00:37:52 I think one thing I really heard in what you were sharing was like a really strong internal sense of safety, which is really, really cool to make note of. And I think something that a lot of us are working on building. It's like when we can the ability to let go of what other people think, especially people who don't know you, like that requires a lot of internal like, I'm OK. Yeah. And there is like like obviously I have privilege as you know a cis white woman, middle-class white woman.

00:38:25 Like I have levels of safety that other people don't have. I will say that with the increased violence that I've seen in the United States, particularly against the LGBTQIA community and the anti-Semitic community or the anti-Semitic sentiment against the Jewish community. Like I definitely in the last few years have felt more at risk, particularly as someone who lives alone and travels alone and does so many things alone.

00:38:57 And so I do recognize that there is absolutely this element of safety. And I think that I do make strategic decisions about where I go and who I will be around and what I will say, not only from a physical safety standpoint, but also an emotional one. I don't need to hear it. I don't need to hear it. I don't need to see it. I don't need to be around it.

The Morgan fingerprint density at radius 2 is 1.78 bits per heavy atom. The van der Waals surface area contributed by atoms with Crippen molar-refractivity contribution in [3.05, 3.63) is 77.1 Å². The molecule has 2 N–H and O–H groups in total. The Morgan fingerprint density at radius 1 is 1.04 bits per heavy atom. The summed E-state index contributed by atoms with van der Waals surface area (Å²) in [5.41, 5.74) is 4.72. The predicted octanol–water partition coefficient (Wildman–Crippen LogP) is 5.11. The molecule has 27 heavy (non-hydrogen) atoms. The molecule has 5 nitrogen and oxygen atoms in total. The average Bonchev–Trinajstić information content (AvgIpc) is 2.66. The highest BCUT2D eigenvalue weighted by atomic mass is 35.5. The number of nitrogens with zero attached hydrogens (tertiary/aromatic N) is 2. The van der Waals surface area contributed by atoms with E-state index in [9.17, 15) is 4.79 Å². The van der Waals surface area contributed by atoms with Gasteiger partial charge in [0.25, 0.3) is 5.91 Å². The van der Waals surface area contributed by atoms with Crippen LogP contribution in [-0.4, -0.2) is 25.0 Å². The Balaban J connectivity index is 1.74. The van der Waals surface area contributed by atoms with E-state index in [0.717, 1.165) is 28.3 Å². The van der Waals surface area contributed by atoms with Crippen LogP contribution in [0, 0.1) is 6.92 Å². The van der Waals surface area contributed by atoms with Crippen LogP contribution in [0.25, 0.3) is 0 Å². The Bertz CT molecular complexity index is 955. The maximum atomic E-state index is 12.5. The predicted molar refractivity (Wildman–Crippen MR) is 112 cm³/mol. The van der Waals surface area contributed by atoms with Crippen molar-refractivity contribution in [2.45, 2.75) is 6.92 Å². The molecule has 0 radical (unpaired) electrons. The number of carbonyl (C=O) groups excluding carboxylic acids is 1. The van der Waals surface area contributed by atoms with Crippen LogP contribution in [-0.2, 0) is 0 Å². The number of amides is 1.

00:39:24 So I try to be really mindful about who I spend time with and what situations I will find myself in. And thinking about I don't need to be spending time with people who don't accept me for my full self. And that has been you know again, it goes back to like, I don't need everyone to like me. So I don't need to go I don't need to be in every space all the time.

00:39:51 I can limit that and find the ones that feel the safest, particularly given this world that we live in, which I would argue is becoming increasingly more unsafe. Yeah, right. Because the reason the unsafety is very real too. So the nervous system like making judgment calls all the time about what's safe and what's not is really necessary.

00:40:18 And sometimes it's safe to display that healthy aggression, especially when we're on a podcast mic and there's nobody here out to get us, but it's like not in every situation out in the actual world. Would that be the right thing to do? No, it's not. Yeah. And I just feel fortunate that I have my own podcast, my own business, my own newsletter, my own Instagram. There's these things that I control. And so I can show up in that way. But I'm certainly not naive enough to think that I can just roll out and do whatever I want to do at any given time.

00:40:52 And again, you know if I feel that way, it makes me think a lot about people with additional identities, you know like how difficult it is to be in this world and to navigate it and to feel safe and to feel like you can be yourself, because you certainly cannot all the time.